Overview on the photolithographic patterning process to obtain positive and negative type cellulose patterns (blue TMSC + NHNA, green cellulose) and corresponding AFM topography images and line profiles after a photolithographic patterning; b subsequent negative type development with chloroform; c positive development using enzymes and d after conversion to cellulose. (Color figure online)

Two-photon absorption (TPA) lithography

Advancing from micro- to submicrometer resolutions, TPA lithography was evaluated for the fabrication of cellulose patterns. The two-photon excitation technique has attracted interest due to its intrinsic 3D processing capability and is considered as a promising technology with unique advantages regarding nanofabrication, enabling lateral resolutions of less than 100 nm (Lee et al. 2008; Juodkazis et al. 2005). Because of the aforementioned negative effects of enzymatic digestion on the achievable resolution, a negative type development using organic solvents was chosen in these experiments. For sub-µm patterning, TMSC films containing 10 wt% NHNA were patterned on a commercial lithographic setup with a laser power of 15 mW and lateral feed rate of 50 µm s−1. In this patterning setup, the laser beam (λ = 780 nm, repetition rate 100 MHz, pulse width 150 fs) causes multi-photon absorption in its focus, leading to an energy transfer from the laser to the PAG which initiates the desilylation reaction. Figure 5a shows the obtained pattern directly after TPA lithography visualized by means of AFM. A subsequent development of the film in toluene for 15 min yields freestanding cellulose structures with a height of approx. 180 nm and a lateral resolution of approx. 550 nm (full width at half maximum, FWHM) as shown in Fig. 5b, c. One important prerequisite for a two-photon induced patterning process is a sufficient TPA efficiency, i.e. a high TPA cross section of the used photoinitator, which mainly depends on the delocalized p-electron system of the photoinitiator (Pucher et al. 2009). Although the used photoacid generator offers an appropriate UV absorption behavior that corresponds with the applied laser wavelength under two-photon conditions, the TPA activity of this commercially available PAG has not been determined in detail. It can be assumed that tailored photoinitiators which provide better TPA coefficients enable even higher resolutions, comparable to those reported for cationic photoresists (e.g. SU-8).
Fig. 5

AFM micrographs of TMSC films, containing 10 wt% NHNA a after two-photon absorption lithography; b followed by a subsequent development in toluene and c corresponding line profile of a single line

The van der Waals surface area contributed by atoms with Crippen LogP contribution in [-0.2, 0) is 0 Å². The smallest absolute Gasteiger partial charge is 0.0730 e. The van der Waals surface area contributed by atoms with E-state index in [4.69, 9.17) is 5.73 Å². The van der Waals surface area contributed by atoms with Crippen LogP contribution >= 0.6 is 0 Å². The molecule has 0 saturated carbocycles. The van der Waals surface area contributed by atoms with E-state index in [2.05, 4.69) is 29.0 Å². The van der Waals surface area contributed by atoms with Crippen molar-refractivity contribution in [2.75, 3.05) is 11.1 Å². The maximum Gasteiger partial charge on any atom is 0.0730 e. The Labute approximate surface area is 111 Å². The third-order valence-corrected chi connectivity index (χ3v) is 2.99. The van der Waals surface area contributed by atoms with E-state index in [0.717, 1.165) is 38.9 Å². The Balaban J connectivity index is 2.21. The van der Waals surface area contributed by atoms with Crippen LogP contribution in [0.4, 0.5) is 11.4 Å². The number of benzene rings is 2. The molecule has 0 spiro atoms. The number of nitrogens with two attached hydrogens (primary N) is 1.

Application of photopatterned cellulose films as OTFT gate dielectrics

In order to highlight a potential application for this cellulose based photoresist in the emerging area of organic electronics, photopatterned films were implemented as dielectric layers in low-voltage OTFTs with a device setup as shown in Fig. 6a. In general, patternable dielectric materials have to offer reasonable dielectric properties in addition to an appropriate resist behavior (in terms of sensitivity and resolution). For that purpose, the dielectric properties of 32 nm thin cellulose films, obtained by negative type photolithographic patterning of spin coated TMSC films, containing 2 wt% NHNA were investigated in capacitor structures. A current/voltage (I/V) measurement is plotted in Fig. 6b, revealing leakage currents in the order of 10−6 A cm−2 at an electric field of 1.3 MV cm−1, which is quite low, considering that a 32 nm thin patterned polymeric dielectric is used. A capacitance of approx. 130 nF cm−2 was measured, corresponding to a dielectric constant of εR = 5.4 ± 0.7 at 1 kHz with a sufficiently high frequency stability of εR up to 100 kHz (illustrated in the inset in Fig. 6b). The observed permittivity is significantly lower in comparison to the permittivity which we observed for cellulose films, fabricated by vapor phase acid hydrolysis in our previous work (εR = 8.4 ± 0.5) (Petritz et al. 2013). As already mentioned above, XPS as well as FTIR measurements reveal a remaining Si–C signal after the photochemical regeneration of cellulose which clearly indicates that the TMSC is not completely regenerated. In contrast, the cellulose films fabricated by vapor phase acid hydrolysis previously showed no remaining Si–C-signals and proved to be completely regenerated (Petritz et al. 2013). Therefore, a permittivity of 5.4 of the photochemically regenerated cellulose films, lying between fully regenerated cellulose (εR = 8.4) and pristine TMSC with a DSSi of 2.8 (εR = 2.3) can be explained by the residuals of TMSC in the films.
Fig. 6

a Schematic image of fabricated OTFTs, showing the glass substrate (light grey), an aluminum gate electrode (dark grey), a cellulose film fabricated by negative photochemical regeneration of a TMSC film (green), a pentacene film as active layer (dark blue) and gold source-drain electrodes (yellow); b current density through a 32 nm thin cellulose film (negative photochemical regenerated TMSC film) as gate dielectrics in a capacitor structure with an overlap area of 0.1 cm2; inset in b shows frequency dependence of the dielectric constant εR of a thin photolithographically patterned cellulose film. (Color figure online)

The electrical characteristics of a pentacene based OTFT with a negative type photolithographically patterned cellulose film as gate dielectric is plotted in Fig. 7. The output characteristics in Fig. 7a display a clear saturation of the drain current level with the gate bias. Furthermore, no hysteresis between forward and reverse drain voltage sweep is observed. In Fig. 7b the transfer characteristic is plotted, showing ID(VG) and IG(VG) in a semi-logarithmic representation as well as the square root of the drain current as a function of the gate bias. From the transfer characteristics the important performance parameters of the OTFT can be extracted, revealing an onset voltage Von = −0.8 V, a threshold voltage of Vthr = −1.25 V and a subthreshold swing S as low as 110 mV dec.−1. The subthreshold swing S is the inverse of the maximum slope of the (quasi)linear part of the subthreshold current (dashed line in the semi-logarithmic plot of the transfer curve, as shown in Fig. 7b. Furthermore, the fabricated low voltage OTFTs show no hysteresis, gate leakage currents in the range of 80 pA, OFF-currents around 60 pA and a linear field effect mobility µlin of 0.08 cm2 Vs−1.